Archive for the 'Musings & News' Category

Jan 02 2014

Beautiful Birds, 2013

What were your favorite birds of 2013?

If you’re from western Pennsylvania or northeastern Ohio, Steve Gosser’s six-minute video of favorites is likely to include a few of your own.

From the very public fight between a red-tailed hawk and a bald eagle to the elusive Virginia rail, Steve photographed all of them within a two-hour drive of Pittsburgh.

Beautiful!

(photos and video by Steve Gosser)

 

5 responses so far

Dec 23 2013

I Am Not Starving

Snowy owl in Wattsburg, PA (photo by Shawn Collins)

Joe Monahan of Boone County, Iowa generated a heated discussion on PABIRDS last week when he urged folks to save snowy owls by feeding them store-bought mice.  According to Joe the owls are starving: “The dead owls found here that were necropsied were found to be emaciated. Which is why I decided to start feeding the one remaining in our area.”

His idea raised ethical issues but Joe’s argument was that, based on those found dead, snowy owls are starving and ought to be fed.  The core of the discussion came down to: Were the dead owls evidence of a starving population?  Will feeding help or hurt?

Deciding the leading cause of death of a population — and what to do to help that population — based on those “found dead” is quite misleading.   If you visited Moore, Oklahoma on May 11 the majority of people found dead were killed by a tornado.  If we acted on that very real but skewed statistic we would move people out of Oklahoma because it’s a state known to have many tornadoes. However, the real leading causes of death in Oklahoma are heart disease and cancer, as elsewhere in the US.  Moving people away from Tornado Alley would not help and could hurt — upsetting some so much that they’d die prematurely (the autopsy would say it was heart disease).

Snowy owl studies by Paul Kerlinger, Norman Smith and colleagues show that as a population, wintering snowies are not starving at all.  Kerlinger’s study says: “Trauma-induced mortality was the cause of death in 64% of all cases, and starvation was implicated in just 14%, a figure the authors felt was likely inflated by several factors. Almost half of all snowy owls examined had moderate to heavy fat, and many of those lacking fat had suffered massive injuries.”   (Note that a bird that’s suffered massive injury starves because it cannot hunt.)  And, “of the 20 snowy owls Norman Smith satellite-tagged at Logan Airport, only four died – one from a plane strike and three from gunshot wounds.”  (People do hunt snowies up north.)

Will feeding help or hurt the birds?  Joe described his feeding method:  Holding a live mouse by the tail he would wait for the owl to fly toward him, then he toss the mouse when the owl was within 100 yards. Or he tossed a live mouse on a gravel road for the owl to retrieve.

Since the real leading cause of death in snowy owls is trauma, Joe’s well intentioned effort will probably backfire.  The owls will learn to trust humans and roads and may die prematurely, hit by a car or a bullet.

For everyone’s well being, learn more before you act.

“I am not starving,” says the snowy owl.

 

(photo by Shawn Collins)

p.s.  A big new snowy owl study has just been launched. Click here for details.

3 responses so far

Dec 19 2013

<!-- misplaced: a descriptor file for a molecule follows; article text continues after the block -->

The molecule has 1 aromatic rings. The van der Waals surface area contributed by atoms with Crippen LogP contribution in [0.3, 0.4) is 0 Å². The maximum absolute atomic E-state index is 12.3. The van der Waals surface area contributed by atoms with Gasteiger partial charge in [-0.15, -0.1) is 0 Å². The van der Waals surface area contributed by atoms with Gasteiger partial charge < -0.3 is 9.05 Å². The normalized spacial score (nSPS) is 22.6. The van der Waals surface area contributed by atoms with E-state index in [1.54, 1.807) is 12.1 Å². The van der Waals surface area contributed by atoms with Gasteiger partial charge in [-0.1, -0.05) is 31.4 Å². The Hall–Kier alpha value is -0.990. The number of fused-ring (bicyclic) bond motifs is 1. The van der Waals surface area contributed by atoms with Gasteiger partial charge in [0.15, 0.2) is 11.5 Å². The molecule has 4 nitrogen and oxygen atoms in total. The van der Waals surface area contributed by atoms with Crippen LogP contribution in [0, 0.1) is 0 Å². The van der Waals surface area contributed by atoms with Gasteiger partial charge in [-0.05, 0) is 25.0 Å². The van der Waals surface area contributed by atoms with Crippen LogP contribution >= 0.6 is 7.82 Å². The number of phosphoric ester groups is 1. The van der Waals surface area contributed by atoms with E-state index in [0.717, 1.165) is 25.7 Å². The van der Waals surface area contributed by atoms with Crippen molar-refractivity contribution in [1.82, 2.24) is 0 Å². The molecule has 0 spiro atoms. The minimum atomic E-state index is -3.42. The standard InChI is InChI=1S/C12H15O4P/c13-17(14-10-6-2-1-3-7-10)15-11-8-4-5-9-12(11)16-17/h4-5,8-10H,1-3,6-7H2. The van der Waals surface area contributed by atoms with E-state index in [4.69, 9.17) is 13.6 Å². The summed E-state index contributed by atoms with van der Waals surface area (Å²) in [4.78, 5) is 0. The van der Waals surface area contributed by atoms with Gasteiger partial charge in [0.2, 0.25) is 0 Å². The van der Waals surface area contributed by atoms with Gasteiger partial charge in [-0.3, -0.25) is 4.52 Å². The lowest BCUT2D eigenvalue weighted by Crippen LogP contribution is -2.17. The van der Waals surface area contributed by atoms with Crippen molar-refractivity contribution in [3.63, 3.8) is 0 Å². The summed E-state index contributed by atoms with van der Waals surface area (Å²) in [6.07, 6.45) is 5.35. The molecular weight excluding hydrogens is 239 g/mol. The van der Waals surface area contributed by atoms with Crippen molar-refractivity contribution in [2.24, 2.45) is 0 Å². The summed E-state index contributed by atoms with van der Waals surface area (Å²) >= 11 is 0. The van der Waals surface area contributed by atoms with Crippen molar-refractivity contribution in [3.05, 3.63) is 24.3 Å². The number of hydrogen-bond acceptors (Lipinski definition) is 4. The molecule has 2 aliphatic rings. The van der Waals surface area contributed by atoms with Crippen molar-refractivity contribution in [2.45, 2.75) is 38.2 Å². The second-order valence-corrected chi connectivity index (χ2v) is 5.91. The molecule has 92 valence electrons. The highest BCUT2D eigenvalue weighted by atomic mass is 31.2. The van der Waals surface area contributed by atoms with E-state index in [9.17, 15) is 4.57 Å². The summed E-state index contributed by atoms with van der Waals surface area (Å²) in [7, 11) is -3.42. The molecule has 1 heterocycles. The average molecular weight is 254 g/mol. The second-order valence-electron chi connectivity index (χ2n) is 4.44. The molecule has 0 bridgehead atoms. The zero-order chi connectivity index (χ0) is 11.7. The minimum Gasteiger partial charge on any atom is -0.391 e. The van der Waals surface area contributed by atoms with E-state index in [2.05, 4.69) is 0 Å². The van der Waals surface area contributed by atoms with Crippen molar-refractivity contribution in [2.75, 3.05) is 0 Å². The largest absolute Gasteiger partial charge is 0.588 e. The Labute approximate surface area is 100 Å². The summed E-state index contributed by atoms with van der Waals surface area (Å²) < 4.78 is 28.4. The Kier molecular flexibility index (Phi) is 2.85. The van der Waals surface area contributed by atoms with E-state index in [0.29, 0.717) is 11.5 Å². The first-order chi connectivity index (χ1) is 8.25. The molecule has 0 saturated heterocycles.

Same But Different

Steller's jay at Sandia Peak, New Mexico (photo by Steve Valasek)

Recent photos by Steve Valasek in New Mexico reminded me that western birds are often very similar to their eastern cousins.  Unlike the ecologically equivalent birds who live on different continents but have similar habitat requirements, these live on the same continent but have different habitat requirements.

Here are two western birds that fit the bill.

This Steller’s jay perched on a feeder in the Sandia Mountains is recognizably similar to our blue jay but he lives in evergreen forests in the mountainous West.  The blue jay prefers oak forests because he loves acorns.  Both jays like to visit bird feeders.

Below, the mountain chickadee also lives in dry evergreen forests in the Western mountains. He looks like a black-capped chickadee except for his white eyebrows.  The black-capped chickadee is far less picky about habitat and can be found in deciduous and evergreen forests, residential neighborhoods, weedy fields and cattail marshes.  Because of this the black-capped has a wider range.

Mountain chickadee, Sandia Mountains, New Mexico (photo by Steve Valasek)

 

And finally, a seed-eating generalist, this dark-eyed junco shows how different he looks in the West.  He’s different but the same.

Dark-eyed Junco, Embudito Canyon, New Mexico (photo by Steve Valasek)

Juncos breed in northern or mountain forests but can be found in a wide variety of habitats in winter.

When I first started birding juncos like this one were listed as a separate species, the Oregon junco.  Since then evidence has shown that the slate-colored junco of the East, the Oregon junco of the West, and the “white-winged” and “gray-headed” juncos are different races of the same species, now called the dark-eyed junco.

There is still much scientific discussion about the “lumping” of the junco.  Given enough time and isolation eastern and western juncos could become separate species and settle the question for us.

 

(photos by Steve Valasek)

One response so far

Dec 12 2013

Ancient Air

Published by under Musings & News

Spider and ant fossilized in amber (photo from WIkimedia Commons)

Amber is a rock that began as tree resin.  When it was resin it collected pollen, flecks of dirt, plants, small creatures, and other debris as it flowed from the tree. The amber above contains a spider, air bubbles, dirt and an ant, all preserved when the resin hardened.

Scientists are fascinated by amber because everything inside it is as old as the rock.  This year an international team led by Ralf Tappert of the University of Innsbruck analyzed carbon-12 and carbon-13 in present-day tree resin and amber dating all the way back to the Triassic period.  They chose amber for their chemical analysis because, as Tappert explains, “Compared to other organic matter, amber has the advantage that it remains chemically and isotopically almost unchanged over long periods of geological time.”

From 538 samples they calculated the concentration of oxygen in the atmosphere for 220 million years of the Earth’s history.  Surprisingly, they learned that the concentration in the early Cretaceous period was only 10-15% compared to 21% oxygen today.  The dinosaurs had less oxygen to breathe than we do!